The Making of Time & Tenacity Part 3: What’s in a Name?

(New to this blog? Here’s Part 1 and Part 2. Also, welcome!)

alsojaneSo now that I knew who they all were, I needed to give my Time and Tenacity characters names. By the end of writing, Jane and Colin were the only characters who had the same name consistently. In one version, Cassandra, Eleanor, and Isabella were Eleanor, Emma, and Cassandra, respectively. I decided Cassandra was a better fit for Jane’s oldest sister, just like Cassandra Austen was Jane’s real-life older sister. Eleanor had the same first two letters as Elizabeth, and Isabella seemed like a good fit for Jane’s slightly bratty younger sister since it remains a fairly common name amongst preschoolers. Incidentally, all of my Regency characters had first and last names that are used somewhere in Jane Austen’s writing so I’d know for sure they were authentic (no Kevins hanging out in 19th century England!)

Even though it’s a bit cliché to name the heroine of a Regency-set novel Jane, it just fit in so many ways, from the character being a writer to Jane being a deceptively “plain”-sounding name compared to her sisters’. Colin and Brittany would be the only characters that kept their counterparts’ surname to better assure readers that Colin, and not Eleanor’s awful first husband, was Mr. Darcy’s counterpart; from there, the line “Colin Darcy, and yes that’s my real name” basically wrote itself.

As for the rest of the main characters:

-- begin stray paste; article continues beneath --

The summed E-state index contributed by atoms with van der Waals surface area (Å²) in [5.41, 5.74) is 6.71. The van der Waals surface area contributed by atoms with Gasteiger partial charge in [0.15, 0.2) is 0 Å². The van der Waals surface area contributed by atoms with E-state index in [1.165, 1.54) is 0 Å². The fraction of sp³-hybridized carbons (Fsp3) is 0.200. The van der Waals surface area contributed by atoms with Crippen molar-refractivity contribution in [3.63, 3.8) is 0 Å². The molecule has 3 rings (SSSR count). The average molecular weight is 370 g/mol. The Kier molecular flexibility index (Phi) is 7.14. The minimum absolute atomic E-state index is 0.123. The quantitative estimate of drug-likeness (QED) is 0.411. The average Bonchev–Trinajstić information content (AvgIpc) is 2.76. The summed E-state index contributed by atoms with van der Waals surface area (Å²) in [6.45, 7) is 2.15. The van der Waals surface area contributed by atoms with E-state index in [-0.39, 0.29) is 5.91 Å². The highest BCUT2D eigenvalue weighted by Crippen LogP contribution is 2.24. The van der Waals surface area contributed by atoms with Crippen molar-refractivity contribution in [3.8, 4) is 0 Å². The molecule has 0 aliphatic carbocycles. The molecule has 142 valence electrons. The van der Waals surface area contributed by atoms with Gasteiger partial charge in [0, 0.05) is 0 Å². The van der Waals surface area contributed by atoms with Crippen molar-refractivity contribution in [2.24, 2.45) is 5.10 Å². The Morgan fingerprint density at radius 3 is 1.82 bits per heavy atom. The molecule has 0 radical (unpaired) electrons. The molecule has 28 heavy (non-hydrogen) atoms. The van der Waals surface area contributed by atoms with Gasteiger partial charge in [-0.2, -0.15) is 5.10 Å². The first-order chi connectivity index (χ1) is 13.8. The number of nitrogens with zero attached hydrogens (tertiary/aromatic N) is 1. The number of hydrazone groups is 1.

• My father’s name is Charles and his father’s name was Ed, so in my mind at least Charles Bingley translated pretty naturally to Edward Phillips.
  • Anna Kelly is a reference to the actresses who played Caroline Bingley in the 1995 and 2005 adaptations of Pride and Prejudice, respectively, as well as a reference to Anne de Bourgh, since she is engaged to Colin (though more formally so in Time!)
  • Gillian was the name of a super-nice librarian I worked with during my practicum for my MLS who was originally from England, so it was the first name that came to mind when it came time to name a British woman. Besides the obvious Pride and Prejudice reference, I also liked Bennet because it sounded like another favorite time-travelling doctor of mine.
  • Riley was a modern name that would stand out from the Regency ones, while Granger sounded old-fashioned enough that he could blend in in the 19th century.
  • Brittany is my favorite Chipmunk… just kidding, I unfortunately have no interesting story behind her other than it was a popular name in the 1990’s.
  • Fly’s name was originally Samuel, but I chose Francis instead because I could use it for three different generations of Jennings men with every generation having a different variation: Sir Francis, Frank, and Fly. Fly was also the nickname of Jane Austen’s brother Francis as a young child, a discovery that also helped me unlock a major aspect of Fly’s character: that he can run really fast.
  • David Andrews is a reference to writer Andrew Davies, who has adapted four of the six Jane Austen novels, and who, like David is Welsh.

Thanks so much for reading this little tour through the making of Time and Tenacity! What part of the writing process are you the most curious about?


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